— Avram Davidson. Beer! Beer! Beer! [Novato, California : Or All the Seas with Oysters Publishing, 2021]. [xiv], 218 pp. Pictorial wrappers with a cover drawing by Avi Katz. https://avramdavidson.com/avram-davidson-beer-beer-beer/
Beer! Beer! Beer! is the first printed book by Avram Davidson to be issued by Seth Davis and Or All the Seas with Oysters Publishing: last year he began commissioning audio versions of Davidson’s works and producing the monthly series of interview podcasts, The Avram Davidson Universe.
Beer! is a tale of the intrusion of bootlegging into the Hudson river town of Yokums, New Jersey, a looking glass idealization of Yonkers, where Avram was born and where, incidentally, gangster and prince of bootleggers Dutch Schultz was based. If you want a brisk account of the facts, you may read “Beer Like Water” in Crimes and Chaos (1962). Beer! gives a broad cross section of daily life in the riverside town during the late phase of Prohibition, with some recognizable Davidsonian types: newspaperman Bill Bomberg has something of the questing energy of Bob Rosen in “The Sources of the Nile”, and Captain Clack of the packet boat Sadie Howell is stamped from several Avramish patterns. Beer! includes a wealth of digression — on Dutch settlements in the Hudson, newspaper publishing, and a catalogue of urban life in Depression America through the eyes of a young boy — and numerous interesting minor characters (always one of the charms of Davidson’s work). The corruption generated by the beer trade pervades the town, and the narrative ambles from City Hall to the office of the Fourth Ward Glagolitic-Slovatchko-Ukrainian Improvement Association, from the sewers to the packet boat wharf on the Hudson waterfront, and from to the National Cereal Company to the mansions along Upper Bluffs Avenue. There are some fine comic moments and the book progresses to a choreographed and convulsive ending.
It is, however, in looking at the principal clues to the dating of the manuscript that the real significance of this book emerges. Among the town’s principal ethnic minorities are the “Slovatchkos, whose homeland, sundered by the break-up of the Scythian-Pannonian-Transbalkanian Empire, was now divided between two other — and larger — nations” (32). This allusion to the setting of The Enquiries of Doctor Eszterhazy (1975) clearly situates the composition of the manuscript in the late 1970s and points to one of the great themes of Davidson’s work, immigrant life in America (and what Michael Swanwick has identified as “the loss of ethnicity”).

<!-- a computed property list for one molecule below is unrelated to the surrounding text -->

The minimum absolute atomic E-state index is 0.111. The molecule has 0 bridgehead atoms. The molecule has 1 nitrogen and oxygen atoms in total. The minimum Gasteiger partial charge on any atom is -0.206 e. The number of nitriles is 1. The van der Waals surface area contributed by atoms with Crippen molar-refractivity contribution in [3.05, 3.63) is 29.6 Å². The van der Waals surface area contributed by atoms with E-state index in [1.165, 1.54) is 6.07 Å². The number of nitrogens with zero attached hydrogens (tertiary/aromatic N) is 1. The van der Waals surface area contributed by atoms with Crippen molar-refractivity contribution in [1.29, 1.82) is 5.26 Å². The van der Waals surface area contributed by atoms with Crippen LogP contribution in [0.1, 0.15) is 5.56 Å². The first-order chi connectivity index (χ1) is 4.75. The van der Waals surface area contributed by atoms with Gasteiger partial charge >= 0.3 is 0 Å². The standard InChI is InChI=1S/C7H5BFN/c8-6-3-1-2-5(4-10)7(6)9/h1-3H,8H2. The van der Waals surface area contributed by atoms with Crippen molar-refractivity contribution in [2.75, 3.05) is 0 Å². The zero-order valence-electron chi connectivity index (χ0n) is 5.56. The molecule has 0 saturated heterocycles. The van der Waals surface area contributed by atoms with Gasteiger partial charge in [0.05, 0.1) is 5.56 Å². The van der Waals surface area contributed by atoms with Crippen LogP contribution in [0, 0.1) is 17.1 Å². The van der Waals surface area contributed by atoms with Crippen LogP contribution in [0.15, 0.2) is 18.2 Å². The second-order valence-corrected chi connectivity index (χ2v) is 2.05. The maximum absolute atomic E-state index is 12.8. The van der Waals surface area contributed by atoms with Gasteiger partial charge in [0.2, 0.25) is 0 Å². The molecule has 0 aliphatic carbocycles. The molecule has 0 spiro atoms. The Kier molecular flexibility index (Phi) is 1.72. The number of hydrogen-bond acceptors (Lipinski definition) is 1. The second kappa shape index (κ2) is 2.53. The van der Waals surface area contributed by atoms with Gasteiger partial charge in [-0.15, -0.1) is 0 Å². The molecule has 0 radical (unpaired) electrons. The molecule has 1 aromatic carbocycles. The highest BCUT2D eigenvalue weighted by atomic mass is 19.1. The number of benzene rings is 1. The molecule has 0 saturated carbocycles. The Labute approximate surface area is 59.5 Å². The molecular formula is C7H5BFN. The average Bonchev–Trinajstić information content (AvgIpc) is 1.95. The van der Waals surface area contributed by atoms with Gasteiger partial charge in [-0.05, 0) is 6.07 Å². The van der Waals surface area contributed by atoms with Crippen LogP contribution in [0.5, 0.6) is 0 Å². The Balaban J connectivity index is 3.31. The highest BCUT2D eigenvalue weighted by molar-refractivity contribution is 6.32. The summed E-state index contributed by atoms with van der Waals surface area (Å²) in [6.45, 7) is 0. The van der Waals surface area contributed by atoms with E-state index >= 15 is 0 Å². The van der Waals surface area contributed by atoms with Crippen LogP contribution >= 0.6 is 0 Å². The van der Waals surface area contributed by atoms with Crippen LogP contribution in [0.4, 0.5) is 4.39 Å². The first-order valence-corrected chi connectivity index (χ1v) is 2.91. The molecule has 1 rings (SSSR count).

The source of this previously unpublished novel is a typescript of some 240 pages, known variously as Beer . . . That Makes You Want to Cheer or The Day Beer Flowed like Water (one copy of this typescript is preserved in the Avram Davidson Collection at Texas A&M University). Beer! Beer! Beer! is Davidson’s preferred title and comes from his correspondence. The text is manifestly an early or even first draft manuscript, presented here with a very light edit and not altering the invented phonetics with which Davidson sought to capture the hard, distinctive Yonkers accent of his childhood. As with the selective use of profanity to create a heightened reality rather than the bludgeoning repetition of real life, it is a question of balance. Davidson would later write in “El Vilvoy de las Islas”, “In the opinion of some people (in fact, lots), a little of such style goes a long way.” And at the same time he ensured that “some more of the original from time to time seeps through.” This is a print on demand book (your correspondent saw an uncorrected proof printed in Columbia, South Carolina, on 2 November 2021).
Beer! stands between Davidson’s miniature, “The Last Wizard” (published in Ellery Queen’s Mystery Mystery Magazine for December 1972) and his long masterpiece “The Slovo Stove” (1985), and one can trace turns of phrase from Beer! to later works. A passage in Beer! where Bill Bomberg reminiscences about his love life (177) is a trial run for a key incident when Jack Limekiller discovers evidence of Bathsheba’s inconstancy in “There beneath the Silky-Trees and Whelmed in Deeper Gulphs Than Me” (published in 1980). By that time Davidson must have understood that Beer! was going nowhere, and so he reused a good phrase to greater effect. Yokums has something of the feel the town of Parlour’s Ferry in “The Slovo Stove”, a story with none of the rosy nostalgia or Depression-era clichés of Beer! The effect is not unlike reading one of the “mainstream” novels Phil Dick wrote in the 1950s in the vain hope of leaving the science fiction treadmill of the paperback original market (think Confessions of a Crap Artist and its parallels to Time out of Joint, for example). Davidson had attempted to do this himself in the 1960s, with Dragons in the Trees, a non-fiction account of his travels in British Honduras, material he would later transmute into the Limekiller stories. Aspects of life in Yonkers rose up again while Davidson composed his zigzag plotted Adventures in Autobiography in the 1990s. In addition to the many pleasures of the story, Davidson’s Beer! is notable as an intermediate station on the road to “The Slovo Stove”. [HWW]
First published in The Nutmeg Point District Mail, vol. XX no. 1, for 12 December 2021.